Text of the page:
I spent a few days in Marseille enjoying the city, especially its dock area and the markets, its bouillabaisse, and many other kinds of fish/seafood for which the city is justifiably famous. One also cannot forget the many kinds of Pastis – an anise-flavored aperitif and liqueur - manufactured in Marseille, of which Pernod is the most famous. But Pastis deserves a story by itself. You will find it elsewhere in this issue.

After enjoying Marseille for some days, I was at the quay to take the boat to Algiers. The customs people were quite thorough, going to the extent of making people open their wallets to show how much money they were carrying.  Others in front of me appeared to have their wallets crammed with high denomination French currency notes. Looking at the very meager contents of my wallet, I got a thwack on my bottom and an “Okay, you go too” from the customs agent.

Almost all my fellow passengers were Algerians retuning home. It appeared that many had done well in whatever they were doing in France and there was a grand display all around of the ‘badges’ of their success.  Baggage from Louis Vuitton, shiny, expensive-looking suits, ties from Dior/Yves Saint Laurent, shoes from Bally, Omega/Rolex watches, Rayban glasses and Diamond Rings – all were on prominent display in an atmosphere reeking with expensive perfumes worn by the proud and preening flock, dominated by youngish males. I sort of stood out in the gathering with my very ordinary well-worn jeans and a khaki shirt.

Since the weather was rater cloudy with threats of rain, the seas were rather choppy and it was not very comfortable when we cast off from Marseilles. Soon, things became much worse and the ferry boat appeared to be tossed around like a cork, churning up one’s insides in a most dreadful way. Being an aviator and having experienced  a number of sea voyages over the years – including a weeks-long sailing from Bombay to around the Cape of Good Hope and on to the West African Coast – I was rather proud of the fact that I did not get airsick or seasick. But even I had to muster all the inner resources not to be sick. Matters got much worse when the young man opposite burst forth with a fountain of all he had eaten/drunk. His ‘effort’ appeared to have been a signal of some sort. Almost immediately, many others followed his example and there were foul sights, smells and sounds from all corners of the room. All that I could do was tuck my feet under me on the chair and cover my face with a towel and try – unsuccessfully – that all that was not happening. But it was hell and lasted for around two hours, even though it felt more like two lifetimes. Then, the seas relented and the passengers and the crew started Operation Cleanup. It transpired that only two people had not succumbed to the violent seasickness – one steward and yours truly.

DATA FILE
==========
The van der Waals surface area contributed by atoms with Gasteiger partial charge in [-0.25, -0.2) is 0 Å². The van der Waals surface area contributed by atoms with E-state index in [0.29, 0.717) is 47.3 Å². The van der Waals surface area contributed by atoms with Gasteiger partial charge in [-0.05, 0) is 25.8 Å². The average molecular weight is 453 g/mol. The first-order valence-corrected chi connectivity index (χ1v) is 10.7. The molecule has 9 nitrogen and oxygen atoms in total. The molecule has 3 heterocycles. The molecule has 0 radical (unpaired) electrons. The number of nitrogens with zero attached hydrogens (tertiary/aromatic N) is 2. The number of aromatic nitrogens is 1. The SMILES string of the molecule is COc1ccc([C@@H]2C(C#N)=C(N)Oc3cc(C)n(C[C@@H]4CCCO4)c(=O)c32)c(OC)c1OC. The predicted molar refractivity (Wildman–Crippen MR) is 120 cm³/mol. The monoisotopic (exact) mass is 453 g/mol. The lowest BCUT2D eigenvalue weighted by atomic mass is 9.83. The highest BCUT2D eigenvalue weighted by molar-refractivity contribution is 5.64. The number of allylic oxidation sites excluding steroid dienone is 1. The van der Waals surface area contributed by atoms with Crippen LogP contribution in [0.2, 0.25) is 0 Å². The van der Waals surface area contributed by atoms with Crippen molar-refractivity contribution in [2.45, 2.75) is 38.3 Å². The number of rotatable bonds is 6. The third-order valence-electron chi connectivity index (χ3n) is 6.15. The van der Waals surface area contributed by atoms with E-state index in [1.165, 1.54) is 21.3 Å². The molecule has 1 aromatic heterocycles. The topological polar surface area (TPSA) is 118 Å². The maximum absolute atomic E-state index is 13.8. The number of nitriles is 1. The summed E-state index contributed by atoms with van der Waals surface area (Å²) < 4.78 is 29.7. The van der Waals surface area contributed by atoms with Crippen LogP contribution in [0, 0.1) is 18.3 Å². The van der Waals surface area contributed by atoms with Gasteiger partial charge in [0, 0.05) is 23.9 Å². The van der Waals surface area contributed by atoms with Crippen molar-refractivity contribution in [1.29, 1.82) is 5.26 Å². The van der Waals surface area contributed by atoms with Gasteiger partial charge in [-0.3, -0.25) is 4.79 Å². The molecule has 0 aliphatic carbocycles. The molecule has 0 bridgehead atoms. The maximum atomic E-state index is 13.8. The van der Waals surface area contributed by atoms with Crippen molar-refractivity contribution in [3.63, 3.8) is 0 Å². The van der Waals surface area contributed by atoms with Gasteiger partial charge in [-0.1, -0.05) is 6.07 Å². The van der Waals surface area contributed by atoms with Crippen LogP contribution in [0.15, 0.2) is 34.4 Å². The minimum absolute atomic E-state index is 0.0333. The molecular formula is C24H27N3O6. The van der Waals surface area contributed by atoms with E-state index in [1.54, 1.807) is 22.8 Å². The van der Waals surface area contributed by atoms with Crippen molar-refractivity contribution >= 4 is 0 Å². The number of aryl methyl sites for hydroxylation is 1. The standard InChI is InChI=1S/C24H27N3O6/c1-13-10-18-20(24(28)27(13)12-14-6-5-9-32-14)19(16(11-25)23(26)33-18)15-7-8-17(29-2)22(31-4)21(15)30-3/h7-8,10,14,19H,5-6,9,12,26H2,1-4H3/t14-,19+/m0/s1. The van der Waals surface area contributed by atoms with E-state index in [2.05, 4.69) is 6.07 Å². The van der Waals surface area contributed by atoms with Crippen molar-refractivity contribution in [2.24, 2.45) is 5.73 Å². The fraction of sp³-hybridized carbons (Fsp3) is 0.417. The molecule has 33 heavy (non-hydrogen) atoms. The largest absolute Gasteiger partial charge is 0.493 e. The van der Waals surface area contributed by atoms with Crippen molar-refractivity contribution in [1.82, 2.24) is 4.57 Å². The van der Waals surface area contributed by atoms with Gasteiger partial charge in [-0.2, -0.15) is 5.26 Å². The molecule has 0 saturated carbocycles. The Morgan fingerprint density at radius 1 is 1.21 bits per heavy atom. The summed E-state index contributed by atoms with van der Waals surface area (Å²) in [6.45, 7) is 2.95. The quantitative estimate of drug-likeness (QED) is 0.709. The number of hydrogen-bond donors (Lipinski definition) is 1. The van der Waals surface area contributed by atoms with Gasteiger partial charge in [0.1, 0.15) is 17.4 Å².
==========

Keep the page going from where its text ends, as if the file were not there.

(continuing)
When I finally managed to go to the deck, there was the calm Mediterranean with its silver-flecked blue waves, a few puffy white clouds and a cool breeze. The sea was pretending as if it had never been violent and stormy. But the sea was a crook and a liar. It had me undergo absolute, unforgettable hell!

I did reach Algiers and then went to the Casbah.